Why A Protest Vote For Trump Is Better Than Voting Third Party

Why A Protest Vote For Trump Is Better Than Voting Third Party

Donald Trump isn't going to be president of the United States. But conservative voters should prevent Clinton from getting a landslide victory.
David Marcus
By

Donald Trump is not going to be president of the United States. As the election winds down, those of us in the Never Trump camp, while wrong about the primary, have been proven absolutely right about the general election. No crowd sizes, enthusiasm gaps, or wave of new voters has emerged to save a candidacy that was doomed from the start.

My greatest fear in regard to the election, a Trump presidency, is not going happen. But my second greatest fear, a Clinton presidency, may well happen. As a voter in safe blue New York I can have no impact on the former—but I can use my vote to influence the latter.

It is very possible that voting for Trump as a protest against Clinton is the best chance I have to stave off a Clinton administration that runs roughshod over the American people and points to us saying, “This is what you asked for.” I understand that maybe a historic landslide is some redemption for the Never Trump GOP. I get that it might, but only might, push Trump’s base toward a more reasonable option in 2020.

That said, a message needs to be sent to Hillary Clinton, Democrats, and the media. For her to enter the White House with a huge mandate is unacceptable. Her flouting of the law, her disregard for the Constitution, the government and media’s unwillingness to hold her accountable for anything, all compel me to send a message with my vote that I do not consent.

The Election Of Repudiation

It is well-documented that the 2016 election features by far the two most unlikable candidates in modern history. One of them has been thoroughly and rightly repudiated. The other is Hillary Clinton. While many on the right have attacked Trump for his temperament, rhetoric, and positions, Democrats largely fallen in line behind their flawed nominee.

A message needs to be sent to Hillary Clinton, the Democrats, and the media.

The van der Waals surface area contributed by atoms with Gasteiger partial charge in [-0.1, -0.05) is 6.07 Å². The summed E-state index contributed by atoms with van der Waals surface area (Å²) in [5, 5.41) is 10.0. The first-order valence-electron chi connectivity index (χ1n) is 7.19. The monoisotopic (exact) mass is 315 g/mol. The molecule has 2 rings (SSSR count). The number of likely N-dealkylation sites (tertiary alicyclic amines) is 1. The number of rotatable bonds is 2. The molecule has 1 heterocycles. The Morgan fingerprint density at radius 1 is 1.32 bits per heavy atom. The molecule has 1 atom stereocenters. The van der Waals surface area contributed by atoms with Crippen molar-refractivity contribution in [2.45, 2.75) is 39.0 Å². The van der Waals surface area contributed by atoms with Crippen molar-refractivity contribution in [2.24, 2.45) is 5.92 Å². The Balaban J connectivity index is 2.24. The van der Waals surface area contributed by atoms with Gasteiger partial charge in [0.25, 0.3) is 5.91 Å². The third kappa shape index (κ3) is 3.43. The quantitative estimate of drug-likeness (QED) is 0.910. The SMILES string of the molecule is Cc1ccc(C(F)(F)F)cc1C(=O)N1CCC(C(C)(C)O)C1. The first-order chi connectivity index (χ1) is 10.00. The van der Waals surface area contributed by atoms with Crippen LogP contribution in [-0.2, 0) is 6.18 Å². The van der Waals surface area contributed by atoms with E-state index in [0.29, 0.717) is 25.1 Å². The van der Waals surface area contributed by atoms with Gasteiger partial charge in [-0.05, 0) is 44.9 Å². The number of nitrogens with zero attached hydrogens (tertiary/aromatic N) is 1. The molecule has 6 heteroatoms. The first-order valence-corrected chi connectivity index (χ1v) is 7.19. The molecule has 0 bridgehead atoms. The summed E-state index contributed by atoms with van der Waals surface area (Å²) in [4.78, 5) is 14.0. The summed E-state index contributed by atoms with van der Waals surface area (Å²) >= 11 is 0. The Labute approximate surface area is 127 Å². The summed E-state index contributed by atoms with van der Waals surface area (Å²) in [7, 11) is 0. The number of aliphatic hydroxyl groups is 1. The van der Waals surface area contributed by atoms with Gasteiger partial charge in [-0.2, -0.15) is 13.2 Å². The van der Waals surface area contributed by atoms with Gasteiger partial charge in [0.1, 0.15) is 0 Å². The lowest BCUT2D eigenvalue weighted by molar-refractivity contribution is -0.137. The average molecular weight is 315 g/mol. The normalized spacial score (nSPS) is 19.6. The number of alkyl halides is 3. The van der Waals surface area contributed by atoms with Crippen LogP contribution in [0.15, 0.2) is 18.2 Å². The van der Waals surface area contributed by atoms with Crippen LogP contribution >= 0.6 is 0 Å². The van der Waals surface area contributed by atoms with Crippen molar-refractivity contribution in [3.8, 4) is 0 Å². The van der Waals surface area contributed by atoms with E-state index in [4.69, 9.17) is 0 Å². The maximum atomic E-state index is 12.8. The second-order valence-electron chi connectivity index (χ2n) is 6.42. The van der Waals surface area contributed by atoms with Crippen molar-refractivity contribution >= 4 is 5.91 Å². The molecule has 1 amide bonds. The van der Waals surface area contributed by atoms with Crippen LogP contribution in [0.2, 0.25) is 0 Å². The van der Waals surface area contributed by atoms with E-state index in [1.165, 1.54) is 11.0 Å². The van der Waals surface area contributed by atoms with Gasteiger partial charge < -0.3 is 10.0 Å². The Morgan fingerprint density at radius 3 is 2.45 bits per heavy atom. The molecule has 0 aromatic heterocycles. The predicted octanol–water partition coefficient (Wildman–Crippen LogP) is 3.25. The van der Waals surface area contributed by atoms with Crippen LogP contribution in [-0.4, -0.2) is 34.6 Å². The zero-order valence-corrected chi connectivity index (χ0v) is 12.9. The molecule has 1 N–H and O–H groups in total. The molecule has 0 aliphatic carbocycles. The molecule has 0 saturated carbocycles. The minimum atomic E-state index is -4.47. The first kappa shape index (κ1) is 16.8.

It is easy and correct to blame Trump and the GOP who nominated him for the pass Hillary Clinton is receiving. The WikiLeaks emails showing incredible and troubling coordination between her candidacy and the Department of Justice, the media and corporations, have been all but ignored because of Trump’s obscene video leak. Curiously, like clockwork, every time a damaging revelation about Clinton appears, something worse, or at least more salacious, about Trump takes center stage.

It doesn’t really matter why this is happening. The result has been that Hillary Clinton’s lawless, reckless, and tasteless behavior has been buried under the avalanche of anti-Trump coverage. As DNC emails themselves make clear, the Democrats knew very well that Trump was the only candidate they were sure to beat. Even Ted Cruz would have been “even money.”

The Morality Of A Trump Vote

My objections to Trump have been strenuous, and I do believe that it is immoral to cast a vote that might put him in the White House. But at this point, there is almost no chance that my vote could help do any such thing. As a New Yorker, my presidential vote has always been essentially meaningless. But even so, I could not convince myself to cast it for Trump. As Clinton and her party’s reckless disregard for the basic tenets of democracy become more apparent, my view is changing.

Hillary Clinton wants to appoint Supreme Court Justices who “understand how the world really works.” What on earth can this mean other than trashing the constitutional rights of Americans if they seem imprudent? I don’t want a justice who says, “Sure, freedom of speech sounds good, but in the real world we have to punish you for certain political speech or anything we consider to be hate speech.” I don’t want a justice who says, “Sure, there’s a right to bear arms, but in the real world there isn’t.”